Born and raised in Northwestern New Mexico, Chauncey Homer (B. 1966) grew up in a rural environment where elements of the Old West still prevailed. Raised in a close-knit family, Chauncey's boyhood chores included helping with the garden and the animals. He developed a love for drawing at a young age and used western comic books, such as The Rawhide Kid and The Two-Gun Kid, as references for his sketches. He recalls: "I remember spending hours in painful determination trying to get the facial features to look just like they did in my reference."
As a teen he continued drawing, using Conan comics and Frazetta art as inspiration.
During his years of study in the mid-1990s, he graduated from the Art Center of Tucson and studied with Ron Riddick. For the first six months as Riddick's student, "all students would produce value paintings using only five values with burnt umber and white." The reliance on sound principles versus technique has been critical in the development of Chauncey's style thus far. He also credits Natalie Riddick for her support and the knowledge she has shared with him.
The rural Western environment and a passion for getting the details right lead Chauncey to an artistic style that, although it is still evolving, can be described as a blend of realism and impressionism. Chauncey cites Jules Bastien-LePage, JW Waterhouse, Ernest Meissionier, Mariano Fortuny, and Ilya Repin as among his favorite artists.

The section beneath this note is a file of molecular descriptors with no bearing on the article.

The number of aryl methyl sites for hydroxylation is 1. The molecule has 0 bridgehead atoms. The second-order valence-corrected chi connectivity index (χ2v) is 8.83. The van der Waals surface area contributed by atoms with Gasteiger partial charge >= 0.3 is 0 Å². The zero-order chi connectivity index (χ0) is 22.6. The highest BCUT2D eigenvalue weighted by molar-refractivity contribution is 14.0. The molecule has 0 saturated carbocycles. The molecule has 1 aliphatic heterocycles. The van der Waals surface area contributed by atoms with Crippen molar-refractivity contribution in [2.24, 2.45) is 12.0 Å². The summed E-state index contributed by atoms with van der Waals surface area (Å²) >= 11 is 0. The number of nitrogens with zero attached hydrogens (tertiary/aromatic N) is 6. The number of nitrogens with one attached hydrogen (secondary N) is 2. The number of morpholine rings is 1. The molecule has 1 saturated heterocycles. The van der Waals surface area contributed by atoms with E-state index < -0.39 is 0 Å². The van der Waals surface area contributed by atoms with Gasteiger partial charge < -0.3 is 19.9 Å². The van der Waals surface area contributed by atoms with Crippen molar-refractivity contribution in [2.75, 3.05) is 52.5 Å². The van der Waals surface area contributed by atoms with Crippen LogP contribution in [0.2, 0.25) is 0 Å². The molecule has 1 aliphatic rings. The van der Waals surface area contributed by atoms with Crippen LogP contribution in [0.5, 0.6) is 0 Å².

My passion for art was inspired at a young age, yet I didn't think of what I was doing as "art", I just drew simply for fun. My mom painted in oils and I remember sitting next to her drawing horses and figures from books and western comics. Although my dad worked as a cop, he would come home and tend to his garden and animals with his cowboy hat on and tell us stories of growing up in west Texas. I had a heroic vision of the west from growing up in NM and living on a small farm, riding horses, and watching old westerns. I also have great memories of living in a close-knit, caring home. My experiences of family, neighborhood, and country lifestyle in the western U.S. have given me a deep appreciation for my life and what we have here. In my paintings, I try to convey the sense of beauty that I see and feel because of those experiences.
The ideas that I paint come about from a blend of history and fiction. Some paintings are historically accurate and some are intended to be a timeless fragment of what could have happened. I have read that fiction is more philosophically important than history because history represents things as they are, fiction represents things how they might be and ought to be. I would describe my art as timeless, classic Western American. I'm working in the tradition of Western European artists from the 19th century that depicted their heritage past and present.
I try to imbue the paintings with the same attributes that would describe how the West was built- God, home, family, country, freedom, pioneering spirit, self sufficiency, hard work, indomitable will, perseverance, quality and innovation.
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